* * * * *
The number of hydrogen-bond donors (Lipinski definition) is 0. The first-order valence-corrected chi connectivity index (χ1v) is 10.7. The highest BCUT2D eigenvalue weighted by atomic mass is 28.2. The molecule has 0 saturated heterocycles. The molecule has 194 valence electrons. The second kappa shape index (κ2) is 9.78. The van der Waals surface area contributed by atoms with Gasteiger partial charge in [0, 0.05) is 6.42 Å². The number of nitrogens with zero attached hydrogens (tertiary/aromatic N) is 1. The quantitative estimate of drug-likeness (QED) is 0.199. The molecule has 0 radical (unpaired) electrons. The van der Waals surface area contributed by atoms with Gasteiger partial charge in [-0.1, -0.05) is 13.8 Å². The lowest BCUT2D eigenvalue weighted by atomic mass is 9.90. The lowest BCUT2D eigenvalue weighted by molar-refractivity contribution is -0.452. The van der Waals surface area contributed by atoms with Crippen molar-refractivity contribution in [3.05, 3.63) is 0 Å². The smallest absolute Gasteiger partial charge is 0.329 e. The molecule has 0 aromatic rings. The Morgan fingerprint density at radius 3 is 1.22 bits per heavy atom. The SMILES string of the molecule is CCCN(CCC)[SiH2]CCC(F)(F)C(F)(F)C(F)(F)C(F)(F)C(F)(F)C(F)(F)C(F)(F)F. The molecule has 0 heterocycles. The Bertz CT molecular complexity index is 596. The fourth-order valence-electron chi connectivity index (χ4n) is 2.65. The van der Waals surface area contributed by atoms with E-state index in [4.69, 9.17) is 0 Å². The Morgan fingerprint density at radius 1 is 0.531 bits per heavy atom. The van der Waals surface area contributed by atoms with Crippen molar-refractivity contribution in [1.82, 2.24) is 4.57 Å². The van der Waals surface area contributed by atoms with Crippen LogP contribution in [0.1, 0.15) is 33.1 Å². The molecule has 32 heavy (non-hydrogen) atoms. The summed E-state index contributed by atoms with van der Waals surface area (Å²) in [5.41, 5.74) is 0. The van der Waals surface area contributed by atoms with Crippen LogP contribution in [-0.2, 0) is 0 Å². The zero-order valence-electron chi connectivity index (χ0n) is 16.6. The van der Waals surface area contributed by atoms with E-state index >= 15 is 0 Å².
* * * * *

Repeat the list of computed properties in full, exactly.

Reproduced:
The number of hydrogen-bond donors (Lipinski definition) is 0. The first-order valence-corrected chi connectivity index (χ1v) is 10.7. The highest BCUT2D eigenvalue weighted by atomic mass is 28.2. The molecule has 0 saturated heterocycles. The molecule has 194 valence electrons. The second kappa shape index (κ2) is 9.78. The van der Waals surface area contributed by atoms with Gasteiger partial charge in [0, 0.05) is 6.42 Å². The number of nitrogens with zero attached hydrogens (tertiary/aromatic N) is 1. The quantitative estimate of drug-likeness (QED) is 0.199. The molecule has 0 radical (unpaired) electrons. The van der Waals surface area contributed by atoms with Gasteiger partial charge in [-0.1, -0.05) is 13.8 Å². The lowest BCUT2D eigenvalue weighted by atomic mass is 9.90. The lowest BCUT2D eigenvalue weighted by molar-refractivity contribution is -0.452. The van der Waals surface area contributed by atoms with Crippen molar-refractivity contribution in [3.05, 3.63) is 0 Å². The smallest absolute Gasteiger partial charge is 0.329 e. The molecule has 0 aromatic rings. The Morgan fingerprint density at radius 3 is 1.22 bits per heavy atom. The SMILES string of the molecule is CCCN(CCC)[SiH2]CCC(F)(F)C(F)(F)C(F)(F)C(F)(F)C(F)(F)C(F)(F)C(F)(F)F. The molecule has 0 heterocycles. The Bertz CT molecular complexity index is 596. The fourth-order valence-electron chi connectivity index (χ4n) is 2.65. The van der Waals surface area contributed by atoms with E-state index in [4.69, 9.17) is 0 Å². The Morgan fingerprint density at radius 1 is 0.531 bits per heavy atom. The van der Waals surface area contributed by atoms with Crippen molar-refractivity contribution in [1.82, 2.24) is 4.57 Å². The van der Waals surface area contributed by atoms with Crippen LogP contribution in [0.1, 0.15) is 33.1 Å². The molecule has 32 heavy (non-hydrogen) atoms. The summed E-state index contributed by atoms with van der Waals surface area (Å²) in [5.41, 5.74) is 0. The van der Waals surface area contributed by atoms with Crippen LogP contribution in [-0.2, 0) is 0 Å². The zero-order valence-electron chi connectivity index (χ0n) is 16.6. The van der Waals surface area contributed by atoms with E-state index >= 15 is 0 Å².